When appended to the word ‘purpose’, ‘ultimate’ carries a similar connotation, but it also seems to mean something else. In order to truly count, an ultimate value must be, in some sense, incorrigible or unquestionable. That’s the only way it is going to avoid the problem of apparent arbitrariness that we identified above. That problem arose when we ‘stepped back’ from a suggested final end and considered it from another perspective: maybe having lots of children makes my life meaningful but how valuable is it for the rest of my community, city, nation etc? The broader our perspective, the more trivial and insignificant any purpose we propose will start to seem. Indeed, from a cosmic perspective, everything we do looks pretty silly. We are, after all, just ‘motes of dust floating in sunbeam’, on an obscure planet, in an obscure solar system, in an otherwise hum-drum galaxy. It puts one in mind of the the total perspective vortex in Douglas Adams’s Hitchiker’s Guide to the Galaxy series: one you get an absolute perspective on everything, you lose the will to go on.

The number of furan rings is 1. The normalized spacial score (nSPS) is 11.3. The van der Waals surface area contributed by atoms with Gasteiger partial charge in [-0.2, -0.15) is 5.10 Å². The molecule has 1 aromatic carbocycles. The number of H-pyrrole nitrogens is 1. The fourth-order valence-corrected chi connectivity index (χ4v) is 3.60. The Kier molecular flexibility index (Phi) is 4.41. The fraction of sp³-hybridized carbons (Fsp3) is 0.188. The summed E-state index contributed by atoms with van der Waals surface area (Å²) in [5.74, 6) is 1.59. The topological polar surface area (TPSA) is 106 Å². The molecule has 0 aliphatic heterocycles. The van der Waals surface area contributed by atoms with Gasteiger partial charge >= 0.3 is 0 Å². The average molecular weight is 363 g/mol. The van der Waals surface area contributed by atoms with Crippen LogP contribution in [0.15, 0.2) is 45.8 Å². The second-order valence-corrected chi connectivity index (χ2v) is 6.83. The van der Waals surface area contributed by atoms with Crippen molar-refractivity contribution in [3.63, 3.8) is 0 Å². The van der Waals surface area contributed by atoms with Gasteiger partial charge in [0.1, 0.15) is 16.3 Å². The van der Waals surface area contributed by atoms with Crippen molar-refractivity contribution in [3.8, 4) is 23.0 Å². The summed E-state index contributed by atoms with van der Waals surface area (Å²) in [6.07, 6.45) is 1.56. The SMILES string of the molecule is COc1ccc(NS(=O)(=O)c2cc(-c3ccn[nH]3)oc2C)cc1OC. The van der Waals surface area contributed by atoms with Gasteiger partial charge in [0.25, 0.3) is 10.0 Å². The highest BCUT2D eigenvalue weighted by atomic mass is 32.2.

The most common solution to this problem is to turn to God. He is after all the ultimate being: the foundation of reality and the primary cause. His perspective is naturally cosmic since he created the cosmos. If He has some purpose in mind for us — e.g. to enter into the kingdom of Heaven and worship him forever — then surely it is an ultimate purpose?